The John Locke Foundation has opposed targeted tax incentives for years. “Corporate welfare is the much more accurate term [for targeted incentives] because like traditional welfare, these programs ultimately transfer wealth from some state residents to others without adding to economic growth or net job creation,” according to JLF’s Agenda 2010.
“Phil Berger is not the first politician in North Carolina to express reservations about incentives, and he won’t be the last,” said JLF President John Hood during an interview with Carolina Journal Radio. “Most people who vote for incentives tell you why they’re not going to vote for incentives or shouldn’t vote for incentives, and then vote for the incentives. So this is a fairly common sentiment among Democrats and Republicans: ‘We wish we didn’t have to do this, but. …’”
Unlike other incentives critics, Berger is talking about making policy changes, Hood said. Change could take different forms.
“One possibility would be to simply establish a policy in North Carolina that we will not do special negotiations,” Hood explained. “We won’t negotiate particular incentive deals with any company. We will simply provide good-quality public services at the lowest possible cost, reform our tax system so that it stops punishing investing and saving in North Carolina, and let it go.”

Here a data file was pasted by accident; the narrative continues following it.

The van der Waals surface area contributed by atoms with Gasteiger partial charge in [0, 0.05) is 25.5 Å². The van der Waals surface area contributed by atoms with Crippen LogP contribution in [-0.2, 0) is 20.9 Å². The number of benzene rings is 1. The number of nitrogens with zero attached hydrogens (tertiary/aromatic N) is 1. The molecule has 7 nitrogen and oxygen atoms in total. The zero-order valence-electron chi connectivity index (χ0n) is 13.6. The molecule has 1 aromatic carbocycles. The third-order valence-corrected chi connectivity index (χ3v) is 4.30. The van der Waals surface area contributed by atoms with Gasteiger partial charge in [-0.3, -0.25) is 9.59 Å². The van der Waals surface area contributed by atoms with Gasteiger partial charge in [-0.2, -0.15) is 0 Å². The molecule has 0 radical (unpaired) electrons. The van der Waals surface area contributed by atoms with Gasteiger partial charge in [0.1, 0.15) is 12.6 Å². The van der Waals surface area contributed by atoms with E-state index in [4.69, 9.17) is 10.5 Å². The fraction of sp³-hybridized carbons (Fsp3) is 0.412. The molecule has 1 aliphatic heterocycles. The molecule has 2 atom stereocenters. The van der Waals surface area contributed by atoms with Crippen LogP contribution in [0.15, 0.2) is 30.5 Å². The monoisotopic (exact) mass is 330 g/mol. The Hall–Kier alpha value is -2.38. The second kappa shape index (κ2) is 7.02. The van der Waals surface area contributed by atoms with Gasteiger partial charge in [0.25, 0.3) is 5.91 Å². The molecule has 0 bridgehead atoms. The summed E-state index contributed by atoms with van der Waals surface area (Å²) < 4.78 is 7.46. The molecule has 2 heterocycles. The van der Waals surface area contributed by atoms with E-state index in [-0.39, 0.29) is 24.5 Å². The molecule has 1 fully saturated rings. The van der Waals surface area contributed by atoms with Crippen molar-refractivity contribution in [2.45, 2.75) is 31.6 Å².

While that’s the “pristine, proper way to go,” lawmakers might not be willing to scrap incentives programs completely, Hood said. “The second-best idea would be to at least rein in the kinds of incentives that are offered, particularly when they are offered through negotiation,” he said. “If we’re going to have incentives at all, they ought to be automatic. If you meet certain thresholds, you get a tax rebate or lower tax rate or whatever it is.
“I’m not crazy about playing these games in the tax code,” Hood added, “but at least if it’s on autopilot, you can’t have accusations that special favors and back-room deals and political and family connections get tax money for one company and not for another.”
Mitch Kokai is an associate editor of Carolina Journal.